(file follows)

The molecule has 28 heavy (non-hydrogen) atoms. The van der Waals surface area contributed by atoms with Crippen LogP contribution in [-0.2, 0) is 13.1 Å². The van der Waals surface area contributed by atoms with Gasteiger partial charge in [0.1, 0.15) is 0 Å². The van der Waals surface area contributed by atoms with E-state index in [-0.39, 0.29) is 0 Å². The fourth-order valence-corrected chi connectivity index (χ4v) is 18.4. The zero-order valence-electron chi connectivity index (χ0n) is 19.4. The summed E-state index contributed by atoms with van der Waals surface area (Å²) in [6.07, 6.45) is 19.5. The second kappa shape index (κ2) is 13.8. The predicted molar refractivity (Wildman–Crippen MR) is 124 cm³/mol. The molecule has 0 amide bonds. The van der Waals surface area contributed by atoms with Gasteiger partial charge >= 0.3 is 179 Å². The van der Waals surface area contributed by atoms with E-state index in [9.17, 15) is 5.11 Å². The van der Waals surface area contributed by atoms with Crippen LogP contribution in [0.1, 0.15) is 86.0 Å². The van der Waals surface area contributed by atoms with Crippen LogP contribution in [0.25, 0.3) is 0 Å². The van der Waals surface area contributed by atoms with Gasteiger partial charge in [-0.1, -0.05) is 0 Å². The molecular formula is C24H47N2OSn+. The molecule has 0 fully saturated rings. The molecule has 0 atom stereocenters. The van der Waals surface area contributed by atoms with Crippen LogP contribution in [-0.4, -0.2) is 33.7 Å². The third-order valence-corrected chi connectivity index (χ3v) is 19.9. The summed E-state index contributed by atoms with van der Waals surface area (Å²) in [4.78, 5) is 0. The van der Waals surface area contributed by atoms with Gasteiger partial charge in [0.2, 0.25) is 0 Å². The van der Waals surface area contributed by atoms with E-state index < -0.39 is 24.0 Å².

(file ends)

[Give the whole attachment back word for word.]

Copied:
The molecule has 28 heavy (non-hydrogen) atoms. The van der Waals surface area contributed by atoms with Crippen LogP contribution in [-0.2, 0) is 13.1 Å². The van der Waals surface area contributed by atoms with Gasteiger partial charge in [0.1, 0.15) is 0 Å². The van der Waals surface area contributed by atoms with E-state index in [-0.39, 0.29) is 0 Å². The fourth-order valence-corrected chi connectivity index (χ4v) is 18.4. The zero-order valence-electron chi connectivity index (χ0n) is 19.4. The summed E-state index contributed by atoms with van der Waals surface area (Å²) in [6.07, 6.45) is 19.5. The second kappa shape index (κ2) is 13.8. The predicted molar refractivity (Wildman–Crippen MR) is 124 cm³/mol. The molecule has 0 amide bonds. The van der Waals surface area contributed by atoms with Gasteiger partial charge >= 0.3 is 179 Å². The van der Waals surface area contributed by atoms with E-state index in [9.17, 15) is 5.11 Å². The van der Waals surface area contributed by atoms with Crippen LogP contribution in [0.1, 0.15) is 86.0 Å². The van der Waals surface area contributed by atoms with Crippen LogP contribution in [0.25, 0.3) is 0 Å². The van der Waals surface area contributed by atoms with Gasteiger partial charge in [-0.1, -0.05) is 0 Å². The molecular formula is C24H47N2OSn+. The molecule has 0 fully saturated rings. The molecule has 0 atom stereocenters. The van der Waals surface area contributed by atoms with Crippen LogP contribution in [-0.4, -0.2) is 33.7 Å². The third-order valence-corrected chi connectivity index (χ3v) is 19.9. The summed E-state index contributed by atoms with van der Waals surface area (Å²) in [4.78, 5) is 0. The van der Waals surface area contributed by atoms with Gasteiger partial charge in [0.2, 0.25) is 0 Å². The van der Waals surface area contributed by atoms with E-state index < -0.39 is 24.0 Å².